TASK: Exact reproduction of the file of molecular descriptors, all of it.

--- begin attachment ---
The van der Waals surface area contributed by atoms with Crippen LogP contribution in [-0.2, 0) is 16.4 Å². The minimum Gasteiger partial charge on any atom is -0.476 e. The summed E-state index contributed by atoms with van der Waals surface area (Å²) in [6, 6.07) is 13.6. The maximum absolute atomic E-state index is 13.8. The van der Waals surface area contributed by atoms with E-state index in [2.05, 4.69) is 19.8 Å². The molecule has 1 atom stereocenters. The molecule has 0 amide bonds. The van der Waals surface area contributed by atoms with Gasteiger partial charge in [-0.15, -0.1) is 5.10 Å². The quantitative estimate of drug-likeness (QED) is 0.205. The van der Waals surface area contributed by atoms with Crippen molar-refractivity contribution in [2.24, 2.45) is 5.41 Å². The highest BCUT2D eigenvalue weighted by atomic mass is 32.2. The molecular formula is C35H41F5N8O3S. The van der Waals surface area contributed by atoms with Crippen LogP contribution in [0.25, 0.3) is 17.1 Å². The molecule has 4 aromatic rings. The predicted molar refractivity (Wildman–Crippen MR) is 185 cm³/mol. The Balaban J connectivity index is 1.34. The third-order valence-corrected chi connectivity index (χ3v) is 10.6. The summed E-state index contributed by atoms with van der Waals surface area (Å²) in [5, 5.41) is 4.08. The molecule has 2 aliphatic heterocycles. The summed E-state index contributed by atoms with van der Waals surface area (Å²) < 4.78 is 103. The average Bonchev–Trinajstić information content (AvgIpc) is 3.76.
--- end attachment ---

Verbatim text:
The van der Waals surface area contributed by atoms with Crippen LogP contribution in [-0.2, 0) is 16.4 Å². The minimum Gasteiger partial charge on any atom is -0.476 e. The summed E-state index contributed by atoms with van der Waals surface area (Å²) in [6, 6.07) is 13.6. The maximum absolute atomic E-state index is 13.8. The van der Waals surface area contributed by atoms with E-state index in [2.05, 4.69) is 19.8 Å². The molecule has 1 atom stereocenters. The molecule has 0 amide bonds. The van der Waals surface area contributed by atoms with Gasteiger partial charge in [-0.15, -0.1) is 5.10 Å². The quantitative estimate of drug-likeness (QED) is 0.205. The van der Waals surface area contributed by atoms with Crippen molar-refractivity contribution in [2.24, 2.45) is 5.41 Å². The highest BCUT2D eigenvalue weighted by atomic mass is 32.2. The molecular formula is C35H41F5N8O3S. The van der Waals surface area contributed by atoms with Crippen LogP contribution in [0.25, 0.3) is 17.1 Å². The molecule has 4 aromatic rings. The predicted molar refractivity (Wildman–Crippen MR) is 185 cm³/mol. The Balaban J connectivity index is 1.34. The third-order valence-corrected chi connectivity index (χ3v) is 10.6. The summed E-state index contributed by atoms with van der Waals surface area (Å²) in [5, 5.41) is 4.08. The molecule has 2 aliphatic heterocycles. The summed E-state index contributed by atoms with van der Waals surface area (Å²) < 4.78 is 103. The average Bonchev–Trinajstić information content (AvgIpc) is 3.76.